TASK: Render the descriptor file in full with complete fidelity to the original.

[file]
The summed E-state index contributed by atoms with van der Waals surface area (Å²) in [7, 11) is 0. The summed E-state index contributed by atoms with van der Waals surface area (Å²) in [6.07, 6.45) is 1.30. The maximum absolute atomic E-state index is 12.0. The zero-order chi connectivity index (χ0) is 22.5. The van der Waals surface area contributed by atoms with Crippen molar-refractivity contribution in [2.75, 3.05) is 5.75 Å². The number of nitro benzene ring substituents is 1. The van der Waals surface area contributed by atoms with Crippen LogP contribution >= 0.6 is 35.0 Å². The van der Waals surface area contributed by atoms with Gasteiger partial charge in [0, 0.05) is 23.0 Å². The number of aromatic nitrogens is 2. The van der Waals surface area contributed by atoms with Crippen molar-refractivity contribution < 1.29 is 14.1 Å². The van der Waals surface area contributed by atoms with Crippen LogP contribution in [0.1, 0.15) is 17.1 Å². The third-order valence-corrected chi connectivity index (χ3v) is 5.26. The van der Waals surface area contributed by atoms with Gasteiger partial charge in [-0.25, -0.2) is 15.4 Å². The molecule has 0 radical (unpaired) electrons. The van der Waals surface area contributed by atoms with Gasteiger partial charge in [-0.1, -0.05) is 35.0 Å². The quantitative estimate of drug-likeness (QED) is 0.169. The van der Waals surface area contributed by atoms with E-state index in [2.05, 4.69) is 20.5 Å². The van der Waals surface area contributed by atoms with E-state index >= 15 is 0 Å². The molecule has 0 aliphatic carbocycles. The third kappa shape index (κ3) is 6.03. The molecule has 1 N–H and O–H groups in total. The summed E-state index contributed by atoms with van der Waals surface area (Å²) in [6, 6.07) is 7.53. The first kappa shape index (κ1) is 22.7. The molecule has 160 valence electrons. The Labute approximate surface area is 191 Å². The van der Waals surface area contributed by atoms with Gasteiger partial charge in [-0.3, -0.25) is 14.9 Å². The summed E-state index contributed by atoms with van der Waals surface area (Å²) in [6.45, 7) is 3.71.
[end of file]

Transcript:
The summed E-state index contributed by atoms with van der Waals surface area (Å²) in [7, 11) is 0. The summed E-state index contributed by atoms with van der Waals surface area (Å²) in [6.07, 6.45) is 1.30. The maximum absolute atomic E-state index is 12.0. The zero-order chi connectivity index (χ0) is 22.5. The van der Waals surface area contributed by atoms with Crippen molar-refractivity contribution in [2.75, 3.05) is 5.75 Å². The number of nitro benzene ring substituents is 1. The van der Waals surface area contributed by atoms with Crippen LogP contribution >= 0.6 is 35.0 Å². The van der Waals surface area contributed by atoms with Gasteiger partial charge in [0, 0.05) is 23.0 Å². The number of aromatic nitrogens is 2. The van der Waals surface area contributed by atoms with Crippen molar-refractivity contribution < 1.29 is 14.1 Å². The van der Waals surface area contributed by atoms with Crippen LogP contribution in [0.1, 0.15) is 17.1 Å². The third-order valence-corrected chi connectivity index (χ3v) is 5.26. The van der Waals surface area contributed by atoms with Gasteiger partial charge in [-0.25, -0.2) is 15.4 Å². The molecule has 0 radical (unpaired) electrons. The van der Waals surface area contributed by atoms with Gasteiger partial charge in [-0.1, -0.05) is 35.0 Å². The quantitative estimate of drug-likeness (QED) is 0.169. The van der Waals surface area contributed by atoms with E-state index in [2.05, 4.69) is 20.5 Å². The van der Waals surface area contributed by atoms with E-state index >= 15 is 0 Å². The molecule has 0 aliphatic carbocycles. The third kappa shape index (κ3) is 6.03. The molecule has 1 N–H and O–H groups in total. The summed E-state index contributed by atoms with van der Waals surface area (Å²) in [6, 6.07) is 7.53. The first kappa shape index (κ1) is 22.7. The molecule has 160 valence electrons. The Labute approximate surface area is 191 Å². The van der Waals surface area contributed by atoms with Gasteiger partial charge in [-0.3, -0.25) is 14.9 Å². The summed E-state index contributed by atoms with van der Waals surface area (Å²) in [6.45, 7) is 3.71.